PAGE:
Here are the essential facts on the Hospital's debt
December 15, 2010
As most people in Beaufort County realize, the Hospital Board is considering several proposals related to the Hospital. Two of those proposals involve the real estate. The University Health Systems of Eastern Carolina's (UHS) original proposal called for an upfront lease payment of $18 million with a 20-year lease at the end of which the real estate and attached capital improvements would become the property of UHS. The original proposal from Community Health Systems (CHS) provided for an upfront lease payment of $30 million and a 30 year lease with the option to renew at "fair market value" with the real estate and improvements continuing to belong to Beaufort County.
Both proposals provide that while each bidder would take over the current assets and liabilities the County would continue to be responsible for the outstanding long-term debt.
Two of the proposals are essentially management agreements which would provide for the bidder to operate the health system for a percentage fee but the real estate, improvements, current liabilities and assets would remain the Hospital authority's or the County.
Thus, the outstanding and any future debt will be a major issue in whatever choice the County makes, including a choice to continue to operate the Hospital.
The Observer is aware that there are many rumors going around. One of the most persistent rumor is that the County, or some county commissioners, are intent on "making money" on the deal, and one of the most prolific rumors is that the county would use the money from the Hospital to build a jail, or other projects.
So we thought we should review the county's liability regardless of which proposal it accepts or if it continues to operate the hospital.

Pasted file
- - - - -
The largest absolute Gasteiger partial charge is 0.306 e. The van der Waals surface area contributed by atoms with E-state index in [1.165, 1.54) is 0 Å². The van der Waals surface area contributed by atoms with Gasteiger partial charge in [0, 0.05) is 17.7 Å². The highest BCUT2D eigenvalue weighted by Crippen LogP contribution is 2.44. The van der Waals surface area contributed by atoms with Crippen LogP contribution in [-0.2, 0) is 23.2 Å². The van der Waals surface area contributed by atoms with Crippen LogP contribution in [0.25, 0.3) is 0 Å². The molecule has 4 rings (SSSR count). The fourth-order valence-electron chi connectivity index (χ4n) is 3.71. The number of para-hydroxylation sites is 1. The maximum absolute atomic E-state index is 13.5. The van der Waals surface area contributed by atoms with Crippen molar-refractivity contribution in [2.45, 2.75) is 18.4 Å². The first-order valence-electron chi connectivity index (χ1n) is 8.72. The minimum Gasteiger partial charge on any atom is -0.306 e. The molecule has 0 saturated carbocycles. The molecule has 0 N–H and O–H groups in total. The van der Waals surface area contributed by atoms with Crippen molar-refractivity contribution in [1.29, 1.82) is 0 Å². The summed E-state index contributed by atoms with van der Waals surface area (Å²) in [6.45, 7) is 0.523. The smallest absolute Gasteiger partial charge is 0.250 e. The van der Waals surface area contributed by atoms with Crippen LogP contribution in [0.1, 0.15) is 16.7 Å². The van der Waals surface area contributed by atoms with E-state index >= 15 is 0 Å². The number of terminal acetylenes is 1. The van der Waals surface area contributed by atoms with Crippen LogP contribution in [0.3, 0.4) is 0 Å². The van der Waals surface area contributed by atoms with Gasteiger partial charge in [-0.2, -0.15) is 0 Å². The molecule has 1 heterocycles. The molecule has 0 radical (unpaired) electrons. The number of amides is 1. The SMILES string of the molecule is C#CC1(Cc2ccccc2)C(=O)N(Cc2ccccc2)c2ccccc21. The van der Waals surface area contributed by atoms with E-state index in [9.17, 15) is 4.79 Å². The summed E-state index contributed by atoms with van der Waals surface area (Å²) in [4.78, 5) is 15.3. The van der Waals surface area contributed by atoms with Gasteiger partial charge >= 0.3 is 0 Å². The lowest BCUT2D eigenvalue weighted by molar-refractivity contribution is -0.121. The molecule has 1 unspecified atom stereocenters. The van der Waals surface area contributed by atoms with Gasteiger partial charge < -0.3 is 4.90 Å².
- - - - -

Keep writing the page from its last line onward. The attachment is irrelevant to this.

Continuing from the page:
County Manager Paul Spruill was kind enough to provide us with an Excel spreadsheet that shows the Hospital debt held by the County. Click here to download the spreadsheet.
In reading the spreadsheet one must realize that it covers several bonds or notes. But the important thing is the total owed and the annual debt service (payments).
To pay off the outstanding long-term Hospital debt the County would have to receive $18.84 million. This does not include the County's other debt, such as the outstanding school bonds. If the County chose not to pay the Hospital bonds off, but to continue to finance all of them, it would cost $2,555,005.69 in debt service in 2011 with a declining balance owed each year through 2025, when the outstanding debt would be $334,880 in the final year.
These numbers do not include the arrears the Hospital now owes the County.
We would suggest that the basic difference between the original bids from UHS and CHS was additional $12 million CHS would have paid up-front and under their bid the County would have retained the real estate and improvements. But we will predict now that this difference will become irrelevant.
The difference of $12 million is astounding, from a strictly numbers perspective. It appears that UHS's original bid was: "we'll take the Hospital off your hands and pay off your debt." The classic "distress sale."
UHS surely has to understand that it is a no-brainer that UHS's bid would be rejected over CHS's.
So we will predict here and now that from the negotiations will come a significantly better UHS bid. And we'll leave it to others to comment on what the UHS Crusaders (those who said…"go with UHS now!") will have to say then about the commissioners and board members who said "let the process work."
But we'll also predict now that both the UHS bid and the CHS bid were unreasonably low in comparison to the fair market value of the assets and it remains to be seen how that will come out in the revised bids.